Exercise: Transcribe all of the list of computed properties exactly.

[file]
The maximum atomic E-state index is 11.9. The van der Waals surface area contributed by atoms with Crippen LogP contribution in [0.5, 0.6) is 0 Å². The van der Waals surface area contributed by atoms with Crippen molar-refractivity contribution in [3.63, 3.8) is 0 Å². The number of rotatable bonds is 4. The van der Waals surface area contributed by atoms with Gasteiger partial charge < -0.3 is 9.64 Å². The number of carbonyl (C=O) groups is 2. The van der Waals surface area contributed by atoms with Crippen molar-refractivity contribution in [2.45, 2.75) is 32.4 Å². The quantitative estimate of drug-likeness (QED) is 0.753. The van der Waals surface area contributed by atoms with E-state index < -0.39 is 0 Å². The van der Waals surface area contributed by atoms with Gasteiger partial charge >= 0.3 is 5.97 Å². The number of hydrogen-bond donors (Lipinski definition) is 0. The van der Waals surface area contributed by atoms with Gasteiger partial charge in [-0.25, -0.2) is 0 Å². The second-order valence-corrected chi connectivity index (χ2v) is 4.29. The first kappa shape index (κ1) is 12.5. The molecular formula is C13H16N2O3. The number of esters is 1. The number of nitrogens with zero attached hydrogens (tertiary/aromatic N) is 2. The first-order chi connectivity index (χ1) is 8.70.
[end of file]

The maximum atomic E-state index is 11.9. The van der Waals surface area contributed by atoms with Crippen LogP contribution in [0.5, 0.6) is 0 Å². The van der Waals surface area contributed by atoms with Crippen molar-refractivity contribution in [3.63, 3.8) is 0 Å². The number of rotatable bonds is 4. The van der Waals surface area contributed by atoms with Gasteiger partial charge < -0.3 is 9.64 Å². The number of carbonyl (C=O) groups is 2. The van der Waals surface area contributed by atoms with Crippen molar-refractivity contribution in [2.45, 2.75) is 32.4 Å². The quantitative estimate of drug-likeness (QED) is 0.753. The van der Waals surface area contributed by atoms with E-state index < -0.39 is 0 Å². The van der Waals surface area contributed by atoms with Gasteiger partial charge >= 0.3 is 5.97 Å². The number of hydrogen-bond donors (Lipinski definition) is 0. The van der Waals surface area contributed by atoms with Gasteiger partial charge in [-0.25, -0.2) is 0 Å². The second-order valence-corrected chi connectivity index (χ2v) is 4.29. The first kappa shape index (κ1) is 12.5. The molecular formula is C13H16N2O3. The number of esters is 1. The number of nitrogens with zero attached hydrogens (tertiary/aromatic N) is 2. The first-order chi connectivity index (χ1) is 8.70.